I think it all depends on what and how we were taught at school (or not as the case may be). Many people tell me that they were hopeless at English at school and that belief has stuck with them through into their adult life and, in some instances, it’s having a detrimental effect on their business. There are no hard and fast rules so I’m going to be writing series of blogs over the coming weeks that, hopefully, will get you to love grammar too.
We use grammar everyday whether we realise it or not in spoken as well as written language. There are, however, differences between what comes out of our mouths and what we write down on paper or on screen. From time to time though we need to think about certain things more than others and that’s when the uncertainty and the fear set in. Every grammatical problem has a solution and often it’s important that it should just be appropriate more than right.
I’m an avid reader and I’m convinced that the more we read, the more we get to understand grammar and how different writers choose to use it.
Rules that aren’t rules
Never use a conjunction at the beginning of a sentence. Why not? Many writers do this to emphasise something.
- What’s a conjunction I hear you say? A conjunction is a word such as: as, and, because, but, for, if, of and when – they’re used to connect words, phrases, clauses and sentences.
Never split infinitives. Why not?
- What does this mean? One of the most famous examples of a split infinitive is the Star Trek quote: “to boldly go where no man has been before.” The adverb ‘boldly’ is splitting the infinitive of the verb ‘to go’. There’s nothing wrong with saying ‘to go boldly…’.
- Here are some more examples:
- ‘to quietly read’ / ‘to read quietly’
- ‘to quickly write’ / ‘to write quickly’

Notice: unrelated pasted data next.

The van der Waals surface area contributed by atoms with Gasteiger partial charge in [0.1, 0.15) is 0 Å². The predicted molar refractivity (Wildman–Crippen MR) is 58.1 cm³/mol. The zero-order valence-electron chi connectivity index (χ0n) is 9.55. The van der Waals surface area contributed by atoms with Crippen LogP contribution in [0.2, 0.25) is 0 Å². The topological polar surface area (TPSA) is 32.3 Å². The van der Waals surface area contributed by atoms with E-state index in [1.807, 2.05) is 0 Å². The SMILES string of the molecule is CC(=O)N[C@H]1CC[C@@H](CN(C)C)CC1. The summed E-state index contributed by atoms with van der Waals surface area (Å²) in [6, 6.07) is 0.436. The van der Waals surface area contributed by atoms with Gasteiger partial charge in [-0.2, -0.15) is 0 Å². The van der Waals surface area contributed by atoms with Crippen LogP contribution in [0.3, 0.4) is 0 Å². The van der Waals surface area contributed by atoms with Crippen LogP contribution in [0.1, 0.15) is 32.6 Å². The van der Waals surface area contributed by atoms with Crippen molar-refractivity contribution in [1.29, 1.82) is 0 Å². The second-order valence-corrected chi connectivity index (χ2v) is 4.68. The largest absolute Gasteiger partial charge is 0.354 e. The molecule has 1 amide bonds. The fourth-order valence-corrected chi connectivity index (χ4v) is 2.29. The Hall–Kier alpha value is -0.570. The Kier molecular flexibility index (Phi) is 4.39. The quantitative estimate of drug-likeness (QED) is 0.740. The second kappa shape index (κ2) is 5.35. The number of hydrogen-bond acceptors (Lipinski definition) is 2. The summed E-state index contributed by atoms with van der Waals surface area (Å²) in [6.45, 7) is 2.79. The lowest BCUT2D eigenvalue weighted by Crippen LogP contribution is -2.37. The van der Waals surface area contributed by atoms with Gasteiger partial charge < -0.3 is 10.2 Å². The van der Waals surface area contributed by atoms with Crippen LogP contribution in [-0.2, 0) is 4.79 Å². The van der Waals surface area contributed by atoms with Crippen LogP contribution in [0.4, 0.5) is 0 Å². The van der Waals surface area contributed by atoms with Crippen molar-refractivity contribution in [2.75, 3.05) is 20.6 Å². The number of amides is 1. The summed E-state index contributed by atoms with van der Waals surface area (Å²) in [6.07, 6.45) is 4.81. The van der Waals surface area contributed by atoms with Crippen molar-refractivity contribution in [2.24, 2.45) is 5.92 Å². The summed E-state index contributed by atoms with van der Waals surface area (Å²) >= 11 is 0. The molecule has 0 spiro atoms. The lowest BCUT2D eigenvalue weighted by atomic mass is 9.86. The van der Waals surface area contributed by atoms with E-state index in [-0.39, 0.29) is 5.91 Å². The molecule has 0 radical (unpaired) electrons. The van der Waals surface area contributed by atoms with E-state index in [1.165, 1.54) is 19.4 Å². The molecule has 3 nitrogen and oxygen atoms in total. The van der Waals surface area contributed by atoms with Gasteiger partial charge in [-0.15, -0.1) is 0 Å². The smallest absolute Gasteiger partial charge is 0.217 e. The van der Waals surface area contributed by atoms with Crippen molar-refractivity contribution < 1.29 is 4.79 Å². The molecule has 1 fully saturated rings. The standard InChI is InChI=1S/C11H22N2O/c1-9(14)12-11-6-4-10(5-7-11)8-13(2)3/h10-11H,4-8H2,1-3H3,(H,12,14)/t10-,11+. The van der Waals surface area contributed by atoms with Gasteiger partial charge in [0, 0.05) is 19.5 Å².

- ‘to slowly run’ / ‘to run slowly’
Don’t end a sentence with a preposition. Why not?
- What’s a preposition I hear you say again? Prepositions include: above, across, after, among, at, before, below, for, of, off, on, over, to, under and
- It depends on the tone of what you’re writing: e.g.
- ‘Who are we doing this for?’ – this reflects the way many people speak
- ‘For whom are we doing this?’ – this is more formal and impersonal.
- I was always taught never to start a sentence with ‘however’ or ‘therefore’. There’s nothing wrong with doing that these days but it’s a principle that I still uphold.
On the subject of sentences, here are some quick tips you can use to make sure your sentences are right:
- A sentence should start with a capital letter and end with a full stop, a question mark or an exclamation mark;
- A sentence will usually contain a verb and a subject;
- There’s no minimum or maximum length for a sentence, although if it’s long, use some punctuation to make it easier to read.
The main parts of speech in English are: nouns, verbs, adjectives, adverbs, pronouns, prepositions, conjunctions. Over the coming weeks, I’ll be looking at each of these and hopefully dispel any myths or uncertainties you may have.
Part 2 is all about Nouns, so if you want to find out more and have a go at the quick quiz to test your knowledge, click here
In the meantime, contact me if you would like to know more about how I could help you to overcome any fears or lack of confidence you may have about your writing.
Peter Clarke (aka ‘The OopsProofer’)